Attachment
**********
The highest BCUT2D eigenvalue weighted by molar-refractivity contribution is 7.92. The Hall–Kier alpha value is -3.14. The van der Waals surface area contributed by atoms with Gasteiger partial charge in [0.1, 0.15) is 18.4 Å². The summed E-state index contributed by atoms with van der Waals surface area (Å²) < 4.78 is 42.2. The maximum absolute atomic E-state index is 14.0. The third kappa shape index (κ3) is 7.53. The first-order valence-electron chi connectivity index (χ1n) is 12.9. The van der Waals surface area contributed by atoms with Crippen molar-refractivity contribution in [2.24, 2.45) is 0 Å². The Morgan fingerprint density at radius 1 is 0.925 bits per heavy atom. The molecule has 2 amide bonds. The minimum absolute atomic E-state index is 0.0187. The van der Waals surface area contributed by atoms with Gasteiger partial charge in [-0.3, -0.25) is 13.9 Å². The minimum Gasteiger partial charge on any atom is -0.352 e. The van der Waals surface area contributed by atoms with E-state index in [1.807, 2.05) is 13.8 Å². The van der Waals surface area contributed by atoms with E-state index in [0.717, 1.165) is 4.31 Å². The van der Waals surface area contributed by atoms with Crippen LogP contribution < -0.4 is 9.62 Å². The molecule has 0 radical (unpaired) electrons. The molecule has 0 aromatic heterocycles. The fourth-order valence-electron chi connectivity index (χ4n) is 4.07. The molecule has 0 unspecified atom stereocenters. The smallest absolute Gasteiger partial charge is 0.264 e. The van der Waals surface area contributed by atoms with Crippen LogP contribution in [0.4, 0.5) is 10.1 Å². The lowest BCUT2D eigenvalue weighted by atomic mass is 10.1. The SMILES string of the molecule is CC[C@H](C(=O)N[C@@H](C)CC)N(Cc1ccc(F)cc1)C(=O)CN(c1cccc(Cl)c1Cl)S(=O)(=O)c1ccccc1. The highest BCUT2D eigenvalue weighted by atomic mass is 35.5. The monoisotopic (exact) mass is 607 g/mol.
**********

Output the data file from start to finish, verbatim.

The highest BCUT2D eigenvalue weighted by molar-refractivity contribution is 7.92. The Hall–Kier alpha value is -3.14. The van der Waals surface area contributed by atoms with Gasteiger partial charge in [0.1, 0.15) is 18.4 Å². The summed E-state index contributed by atoms with van der Waals surface area (Å²) < 4.78 is 42.2. The maximum absolute atomic E-state index is 14.0. The third kappa shape index (κ3) is 7.53. The first-order valence-electron chi connectivity index (χ1n) is 12.9. The van der Waals surface area contributed by atoms with Crippen molar-refractivity contribution in [2.24, 2.45) is 0 Å². The Morgan fingerprint density at radius 1 is 0.925 bits per heavy atom. The molecule has 2 amide bonds. The minimum absolute atomic E-state index is 0.0187. The van der Waals surface area contributed by atoms with Gasteiger partial charge in [-0.3, -0.25) is 13.9 Å². The minimum Gasteiger partial charge on any atom is -0.352 e. The van der Waals surface area contributed by atoms with E-state index in [1.807, 2.05) is 13.8 Å². The van der Waals surface area contributed by atoms with E-state index in [0.717, 1.165) is 4.31 Å². The van der Waals surface area contributed by atoms with Crippen LogP contribution < -0.4 is 9.62 Å². The molecule has 0 radical (unpaired) electrons. The molecule has 0 aromatic heterocycles. The fourth-order valence-electron chi connectivity index (χ4n) is 4.07. The molecule has 0 unspecified atom stereocenters. The smallest absolute Gasteiger partial charge is 0.264 e. The van der Waals surface area contributed by atoms with Crippen LogP contribution in [0.4, 0.5) is 10.1 Å². The lowest BCUT2D eigenvalue weighted by atomic mass is 10.1. The SMILES string of the molecule is CC[C@H](C(=O)N[C@@H](C)CC)N(Cc1ccc(F)cc1)C(=O)CN(c1cccc(Cl)c1Cl)S(=O)(=O)c1ccccc1. The highest BCUT2D eigenvalue weighted by atomic mass is 35.5. The monoisotopic (exact) mass is 607 g/mol.